Mashreq and Al Hilal Bank: one card fits allJuly 29, 2015 3:08
Bahrain opposition figure to return in test for talks
Exiled Shi'ite opposition leader set to return.
February 22, 2011 11:46 by Reuters
A Bahraini opposition figure was set to return to the Gulf Arab country on Tuesday after a week of unprecedented protests by majority Shi’ite Muslims against the U.S.-backed Sunni monarchy.
Hassan Mushaimaa, leader of the opposition Haq movement, said on his Facebook page on Monday that he wanted to see if the island nation’s leadership was serious about dialogue and would arrest him or not. He was due to arrive on Tuesday evening.
Mushaimaa, who is based in London, is one of 25 people on trial since last year over an alleged coup plot but a statement by King Hamad bin Isa on Monday hinted that the trial would be shelved, allowing Mushaimaa an unhindered return.
State media said the king had ordered the release of unspecified convicted prisoners and a stop to ongoing court cases, in what opposition figures say they understand to be a reference to the trial.
It was not clear if this would be enough to bring opposition groups into a dialogue that King Hamad has asked his son, the crown prince, to conduct. The protests, inspired by uprisings in Egypt and Tunisia, were peaceful but seven people died and hundreds were wounded after police tried to break them up.
U.S. Secretary of State Hillary Clinton has condemned attempts by security forces to crush the protest movement on an island that hosts the U.S. Navy’s Fifth Fleet, limiting the government’s room for manoeuvre.
The protesters want Bahrain to move towards a constitutional monarchy, in contrast to the current system where Bahrainis vote for a parliament that has little power and policy remains the preserve of a ruling elite centred on the ruling dynasty.
The al-Khalifa family, which has ruled Bahrain for 200 years, dominates a cabinet led by the king’s uncle, who has been prime minister for 40 years since independence in 1971.
The opposition also wants the release of political prisoners.
On Monday the government cancelled the March 13 opening race of the Formula One season in Bahrain. “At the present time the country’s entire attention is focused on building a new national dialogue for Bahrain,” Crown Prince Sheikh Salman bin Hamad al-Khalifa said in a statement.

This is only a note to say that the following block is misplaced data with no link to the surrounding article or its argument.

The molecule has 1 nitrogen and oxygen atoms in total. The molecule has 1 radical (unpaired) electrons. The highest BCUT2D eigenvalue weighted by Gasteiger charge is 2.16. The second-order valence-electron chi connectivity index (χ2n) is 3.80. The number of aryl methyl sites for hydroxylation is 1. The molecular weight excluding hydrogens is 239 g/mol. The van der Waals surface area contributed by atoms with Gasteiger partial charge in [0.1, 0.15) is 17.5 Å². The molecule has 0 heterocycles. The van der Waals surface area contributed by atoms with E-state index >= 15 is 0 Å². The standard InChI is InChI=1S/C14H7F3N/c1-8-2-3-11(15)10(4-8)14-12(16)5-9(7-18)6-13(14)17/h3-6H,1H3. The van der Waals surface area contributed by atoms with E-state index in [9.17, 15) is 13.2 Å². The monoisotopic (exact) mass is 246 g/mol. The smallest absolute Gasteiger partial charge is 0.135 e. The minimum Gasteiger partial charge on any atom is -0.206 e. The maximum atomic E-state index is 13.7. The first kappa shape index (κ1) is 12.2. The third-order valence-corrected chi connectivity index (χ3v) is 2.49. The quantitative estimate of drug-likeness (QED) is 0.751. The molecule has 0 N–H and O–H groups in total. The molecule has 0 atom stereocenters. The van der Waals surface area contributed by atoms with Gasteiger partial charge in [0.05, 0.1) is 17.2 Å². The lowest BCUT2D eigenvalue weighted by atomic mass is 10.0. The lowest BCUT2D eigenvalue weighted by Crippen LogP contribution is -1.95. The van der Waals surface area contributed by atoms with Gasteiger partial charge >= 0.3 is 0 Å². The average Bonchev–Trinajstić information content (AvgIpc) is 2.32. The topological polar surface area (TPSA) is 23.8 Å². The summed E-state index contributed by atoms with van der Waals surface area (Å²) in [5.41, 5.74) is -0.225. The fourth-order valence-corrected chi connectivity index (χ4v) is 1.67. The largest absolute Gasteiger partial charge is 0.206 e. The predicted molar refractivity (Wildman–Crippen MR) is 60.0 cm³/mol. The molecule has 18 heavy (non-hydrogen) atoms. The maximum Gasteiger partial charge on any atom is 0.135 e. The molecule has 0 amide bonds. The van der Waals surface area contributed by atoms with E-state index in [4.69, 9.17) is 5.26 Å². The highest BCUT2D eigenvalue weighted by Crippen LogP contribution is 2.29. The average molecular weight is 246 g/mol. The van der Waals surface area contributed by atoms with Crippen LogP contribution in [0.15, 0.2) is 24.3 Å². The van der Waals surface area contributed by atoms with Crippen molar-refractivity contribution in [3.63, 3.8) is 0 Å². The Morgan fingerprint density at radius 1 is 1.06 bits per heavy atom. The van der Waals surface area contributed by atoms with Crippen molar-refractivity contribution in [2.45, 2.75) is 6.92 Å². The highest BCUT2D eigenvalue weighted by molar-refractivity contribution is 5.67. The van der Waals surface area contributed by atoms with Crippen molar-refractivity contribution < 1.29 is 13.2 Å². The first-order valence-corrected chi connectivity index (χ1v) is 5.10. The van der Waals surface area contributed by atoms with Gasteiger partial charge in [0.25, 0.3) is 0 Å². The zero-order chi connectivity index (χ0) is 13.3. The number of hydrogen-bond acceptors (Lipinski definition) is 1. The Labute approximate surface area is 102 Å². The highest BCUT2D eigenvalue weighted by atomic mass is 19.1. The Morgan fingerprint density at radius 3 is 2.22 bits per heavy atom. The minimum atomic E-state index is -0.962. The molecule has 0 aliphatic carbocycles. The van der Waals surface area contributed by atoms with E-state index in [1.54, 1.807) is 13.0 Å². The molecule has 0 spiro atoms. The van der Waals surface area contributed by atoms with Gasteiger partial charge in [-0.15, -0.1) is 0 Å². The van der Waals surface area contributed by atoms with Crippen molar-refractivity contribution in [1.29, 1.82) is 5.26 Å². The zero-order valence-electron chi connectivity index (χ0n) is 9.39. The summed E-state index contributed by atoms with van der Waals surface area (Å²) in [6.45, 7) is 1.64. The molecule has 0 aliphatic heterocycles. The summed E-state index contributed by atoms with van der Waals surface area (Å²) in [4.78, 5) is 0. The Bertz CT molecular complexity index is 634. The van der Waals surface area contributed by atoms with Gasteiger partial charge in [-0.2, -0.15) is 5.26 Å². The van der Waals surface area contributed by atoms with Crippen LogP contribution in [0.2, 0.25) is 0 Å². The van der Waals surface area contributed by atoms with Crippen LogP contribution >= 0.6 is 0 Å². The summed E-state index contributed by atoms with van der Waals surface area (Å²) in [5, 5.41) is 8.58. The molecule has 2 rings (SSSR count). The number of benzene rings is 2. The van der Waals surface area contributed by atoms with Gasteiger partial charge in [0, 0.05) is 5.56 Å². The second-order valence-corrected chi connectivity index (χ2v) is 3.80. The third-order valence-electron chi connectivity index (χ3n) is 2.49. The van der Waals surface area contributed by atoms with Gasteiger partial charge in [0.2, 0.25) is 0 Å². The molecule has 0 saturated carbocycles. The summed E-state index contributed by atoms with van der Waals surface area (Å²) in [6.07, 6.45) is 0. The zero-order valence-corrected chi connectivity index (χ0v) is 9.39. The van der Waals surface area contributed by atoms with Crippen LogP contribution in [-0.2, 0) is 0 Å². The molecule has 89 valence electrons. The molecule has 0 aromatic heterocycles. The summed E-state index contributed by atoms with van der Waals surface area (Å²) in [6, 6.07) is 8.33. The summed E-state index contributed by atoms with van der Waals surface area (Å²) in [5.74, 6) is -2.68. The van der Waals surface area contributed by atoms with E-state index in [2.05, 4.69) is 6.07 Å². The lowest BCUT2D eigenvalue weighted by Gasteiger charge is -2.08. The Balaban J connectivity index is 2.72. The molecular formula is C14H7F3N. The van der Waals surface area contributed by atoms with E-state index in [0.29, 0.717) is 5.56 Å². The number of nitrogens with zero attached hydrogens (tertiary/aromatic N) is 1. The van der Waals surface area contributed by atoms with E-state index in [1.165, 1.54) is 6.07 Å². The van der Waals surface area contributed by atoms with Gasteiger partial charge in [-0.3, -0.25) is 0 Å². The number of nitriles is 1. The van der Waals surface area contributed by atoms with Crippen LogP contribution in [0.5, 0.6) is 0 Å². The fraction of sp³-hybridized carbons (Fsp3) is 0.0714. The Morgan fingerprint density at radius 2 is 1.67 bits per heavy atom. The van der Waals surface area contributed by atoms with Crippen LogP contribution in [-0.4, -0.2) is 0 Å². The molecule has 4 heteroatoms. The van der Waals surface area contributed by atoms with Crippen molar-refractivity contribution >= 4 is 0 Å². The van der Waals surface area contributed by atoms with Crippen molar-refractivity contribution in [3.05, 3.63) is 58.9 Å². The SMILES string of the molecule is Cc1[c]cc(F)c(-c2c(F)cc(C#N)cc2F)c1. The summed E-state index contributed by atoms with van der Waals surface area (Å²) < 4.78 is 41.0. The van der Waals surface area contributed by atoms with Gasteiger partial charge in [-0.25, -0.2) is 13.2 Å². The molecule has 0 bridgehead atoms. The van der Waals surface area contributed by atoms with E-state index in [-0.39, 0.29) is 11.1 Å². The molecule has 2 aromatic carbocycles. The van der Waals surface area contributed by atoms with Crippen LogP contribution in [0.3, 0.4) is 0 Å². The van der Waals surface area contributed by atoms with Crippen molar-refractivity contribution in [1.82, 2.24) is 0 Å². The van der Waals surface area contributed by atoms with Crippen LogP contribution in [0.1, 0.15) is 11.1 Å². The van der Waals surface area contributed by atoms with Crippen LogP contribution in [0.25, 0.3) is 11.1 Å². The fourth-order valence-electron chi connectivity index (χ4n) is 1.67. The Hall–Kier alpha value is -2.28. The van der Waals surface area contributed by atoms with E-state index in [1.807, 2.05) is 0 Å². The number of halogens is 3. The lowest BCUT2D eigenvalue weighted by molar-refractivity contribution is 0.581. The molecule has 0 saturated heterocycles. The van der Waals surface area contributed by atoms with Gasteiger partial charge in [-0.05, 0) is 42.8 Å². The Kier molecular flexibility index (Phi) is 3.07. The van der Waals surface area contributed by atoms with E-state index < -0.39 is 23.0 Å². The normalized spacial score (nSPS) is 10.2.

Protesters have set up camp at Pearl Square in the capital Manama where some 10,000 gathered on Monday demanding more say in a country whose Sunni ruling elite is seen by the West and Arab allies such as neighbouring Saudi Arabia as a bulwark against the influence of Shi’ite power Iran.
Saudi Arabia, the world’s top oil producer, has a restive Shi’ite minority of its own in its Eastern Province.
Bahraini Shi’ites reject the idea that their affiliations are to Iran, saying such attitudes are typical of discrimination that extends to housing and jobs.
Although Shi’ite Muslims account for about 70 percent of the population, they are a minority in Bahrain’s 40-seat parliament due to an electoral process that they say shuts them out.
The government denies that it treats Shi’ites unfairly and in a rally widely covered by state television on Monday, thousands carried Bahraini flags and signs supporting unity and the dialogue proposed by the government.
A resolution read at the rally rejected any attempt to question the government’s legitimacy, but also called for the release of prisoners of conscience.
Mushaimaa’s Haq movement is more radical than the Shi’ite Wefaq party, from which it split in 2006 when Wefaq contested a parliamentary election. Wefaq’s 17 MPs resigned last week in protest at the state’s use of violence on the protesters.
Haq’s leaders often have been arrested in recent years, only to receive royal pardons. Some were rearrested in the crackdown last year, when 25 Shi’ite activists including Mushaimaa were charged with trying to overthrow the government violently.
(Writing by Andrew Hammond; editing by Myra MacDonald)